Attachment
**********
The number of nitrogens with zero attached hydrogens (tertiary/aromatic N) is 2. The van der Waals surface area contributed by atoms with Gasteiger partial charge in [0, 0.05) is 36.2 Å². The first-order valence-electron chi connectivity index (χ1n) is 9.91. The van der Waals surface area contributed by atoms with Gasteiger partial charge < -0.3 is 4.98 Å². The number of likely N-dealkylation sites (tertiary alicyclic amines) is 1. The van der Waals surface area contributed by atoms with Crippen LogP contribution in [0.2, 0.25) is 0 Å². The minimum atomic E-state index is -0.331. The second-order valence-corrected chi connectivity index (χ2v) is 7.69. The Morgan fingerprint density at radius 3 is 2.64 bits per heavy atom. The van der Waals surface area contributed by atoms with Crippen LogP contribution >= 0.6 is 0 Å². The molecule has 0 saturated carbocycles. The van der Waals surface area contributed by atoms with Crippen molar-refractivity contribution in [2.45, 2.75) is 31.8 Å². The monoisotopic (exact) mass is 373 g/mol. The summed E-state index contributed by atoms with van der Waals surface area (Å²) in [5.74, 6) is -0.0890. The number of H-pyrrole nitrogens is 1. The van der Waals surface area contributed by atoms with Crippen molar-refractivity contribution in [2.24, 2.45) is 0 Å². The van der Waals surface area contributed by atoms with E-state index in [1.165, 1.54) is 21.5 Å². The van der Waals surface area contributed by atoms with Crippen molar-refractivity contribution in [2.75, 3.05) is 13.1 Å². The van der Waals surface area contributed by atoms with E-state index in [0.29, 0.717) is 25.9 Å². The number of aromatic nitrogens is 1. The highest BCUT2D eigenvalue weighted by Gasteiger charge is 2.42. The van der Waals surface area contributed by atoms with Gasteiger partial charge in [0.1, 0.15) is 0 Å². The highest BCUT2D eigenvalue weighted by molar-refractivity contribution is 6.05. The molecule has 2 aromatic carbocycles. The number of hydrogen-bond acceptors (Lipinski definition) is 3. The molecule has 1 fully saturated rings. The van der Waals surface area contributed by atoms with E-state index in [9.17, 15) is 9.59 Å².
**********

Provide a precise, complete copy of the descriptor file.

The number of nitrogens with zero attached hydrogens (tertiary/aromatic N) is 2. The van der Waals surface area contributed by atoms with Gasteiger partial charge in [0, 0.05) is 36.2 Å². The first-order valence-electron chi connectivity index (χ1n) is 9.91. The van der Waals surface area contributed by atoms with Gasteiger partial charge < -0.3 is 4.98 Å². The number of likely N-dealkylation sites (tertiary alicyclic amines) is 1. The van der Waals surface area contributed by atoms with Crippen LogP contribution in [0.2, 0.25) is 0 Å². The minimum atomic E-state index is -0.331. The second-order valence-corrected chi connectivity index (χ2v) is 7.69. The Morgan fingerprint density at radius 3 is 2.64 bits per heavy atom. The van der Waals surface area contributed by atoms with Crippen LogP contribution >= 0.6 is 0 Å². The molecule has 0 saturated carbocycles. The van der Waals surface area contributed by atoms with Crippen molar-refractivity contribution in [2.45, 2.75) is 31.8 Å². The monoisotopic (exact) mass is 373 g/mol. The summed E-state index contributed by atoms with van der Waals surface area (Å²) in [5.74, 6) is -0.0890. The number of H-pyrrole nitrogens is 1. The van der Waals surface area contributed by atoms with Crippen molar-refractivity contribution in [2.24, 2.45) is 0 Å². The van der Waals surface area contributed by atoms with E-state index in [1.165, 1.54) is 21.5 Å². The van der Waals surface area contributed by atoms with Crippen molar-refractivity contribution in [2.75, 3.05) is 13.1 Å². The van der Waals surface area contributed by atoms with E-state index in [0.29, 0.717) is 25.9 Å². The number of aromatic nitrogens is 1. The highest BCUT2D eigenvalue weighted by Gasteiger charge is 2.42. The van der Waals surface area contributed by atoms with Gasteiger partial charge in [0.1, 0.15) is 0 Å². The highest BCUT2D eigenvalue weighted by molar-refractivity contribution is 6.05. The molecule has 2 aromatic carbocycles. The number of hydrogen-bond acceptors (Lipinski definition) is 3. The molecule has 1 fully saturated rings. The van der Waals surface area contributed by atoms with E-state index in [9.17, 15) is 9.59 Å².